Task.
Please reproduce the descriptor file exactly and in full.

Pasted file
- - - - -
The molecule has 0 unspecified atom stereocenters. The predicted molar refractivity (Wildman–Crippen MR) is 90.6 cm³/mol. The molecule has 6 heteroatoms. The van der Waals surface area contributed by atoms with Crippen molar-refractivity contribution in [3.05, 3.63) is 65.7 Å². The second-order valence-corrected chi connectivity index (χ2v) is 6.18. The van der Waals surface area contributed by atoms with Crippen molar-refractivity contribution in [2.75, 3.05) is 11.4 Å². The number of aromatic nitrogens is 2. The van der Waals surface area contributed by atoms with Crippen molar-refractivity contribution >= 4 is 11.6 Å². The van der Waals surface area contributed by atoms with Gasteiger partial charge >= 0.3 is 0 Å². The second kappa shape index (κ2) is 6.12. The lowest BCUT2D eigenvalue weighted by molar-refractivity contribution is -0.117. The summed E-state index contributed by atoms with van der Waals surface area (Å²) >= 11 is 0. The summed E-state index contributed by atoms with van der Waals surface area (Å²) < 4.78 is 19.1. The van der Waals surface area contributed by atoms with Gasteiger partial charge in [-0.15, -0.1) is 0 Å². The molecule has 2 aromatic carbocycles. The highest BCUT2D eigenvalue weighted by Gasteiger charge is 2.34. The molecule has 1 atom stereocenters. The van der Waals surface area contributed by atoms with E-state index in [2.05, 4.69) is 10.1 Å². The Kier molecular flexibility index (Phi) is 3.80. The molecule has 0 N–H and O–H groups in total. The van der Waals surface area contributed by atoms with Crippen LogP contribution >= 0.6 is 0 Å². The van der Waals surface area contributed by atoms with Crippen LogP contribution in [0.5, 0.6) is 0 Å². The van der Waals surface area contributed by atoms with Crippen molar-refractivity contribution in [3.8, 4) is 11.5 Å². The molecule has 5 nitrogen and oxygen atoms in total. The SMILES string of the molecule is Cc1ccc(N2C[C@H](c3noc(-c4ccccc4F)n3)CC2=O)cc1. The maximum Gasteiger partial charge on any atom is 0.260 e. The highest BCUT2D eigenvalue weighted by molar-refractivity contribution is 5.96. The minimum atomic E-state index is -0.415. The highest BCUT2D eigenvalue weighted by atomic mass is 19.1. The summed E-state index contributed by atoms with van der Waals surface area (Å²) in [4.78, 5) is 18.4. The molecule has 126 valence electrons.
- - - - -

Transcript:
The molecule has 0 unspecified atom stereocenters. The predicted molar refractivity (Wildman–Crippen MR) is 90.6 cm³/mol. The molecule has 6 heteroatoms. The van der Waals surface area contributed by atoms with Crippen molar-refractivity contribution in [3.05, 3.63) is 65.7 Å². The second-order valence-corrected chi connectivity index (χ2v) is 6.18. The van der Waals surface area contributed by atoms with Crippen molar-refractivity contribution in [2.75, 3.05) is 11.4 Å². The number of aromatic nitrogens is 2. The van der Waals surface area contributed by atoms with Crippen molar-refractivity contribution >= 4 is 11.6 Å². The van der Waals surface area contributed by atoms with Gasteiger partial charge >= 0.3 is 0 Å². The second kappa shape index (κ2) is 6.12. The lowest BCUT2D eigenvalue weighted by molar-refractivity contribution is -0.117. The summed E-state index contributed by atoms with van der Waals surface area (Å²) >= 11 is 0. The summed E-state index contributed by atoms with van der Waals surface area (Å²) < 4.78 is 19.1. The van der Waals surface area contributed by atoms with Gasteiger partial charge in [-0.15, -0.1) is 0 Å². The molecule has 2 aromatic carbocycles. The highest BCUT2D eigenvalue weighted by Gasteiger charge is 2.34. The molecule has 1 atom stereocenters. The van der Waals surface area contributed by atoms with E-state index in [2.05, 4.69) is 10.1 Å². The Kier molecular flexibility index (Phi) is 3.80. The molecule has 0 N–H and O–H groups in total. The van der Waals surface area contributed by atoms with Crippen LogP contribution >= 0.6 is 0 Å². The van der Waals surface area contributed by atoms with Crippen LogP contribution in [0.5, 0.6) is 0 Å². The van der Waals surface area contributed by atoms with Crippen molar-refractivity contribution in [3.8, 4) is 11.5 Å². The molecule has 5 nitrogen and oxygen atoms in total. The SMILES string of the molecule is Cc1ccc(N2C[C@H](c3noc(-c4ccccc4F)n3)CC2=O)cc1. The maximum Gasteiger partial charge on any atom is 0.260 e. The highest BCUT2D eigenvalue weighted by molar-refractivity contribution is 5.96. The minimum atomic E-state index is -0.415. The highest BCUT2D eigenvalue weighted by atomic mass is 19.1. The summed E-state index contributed by atoms with van der Waals surface area (Å²) in [4.78, 5) is 18.4. The molecule has 126 valence electrons.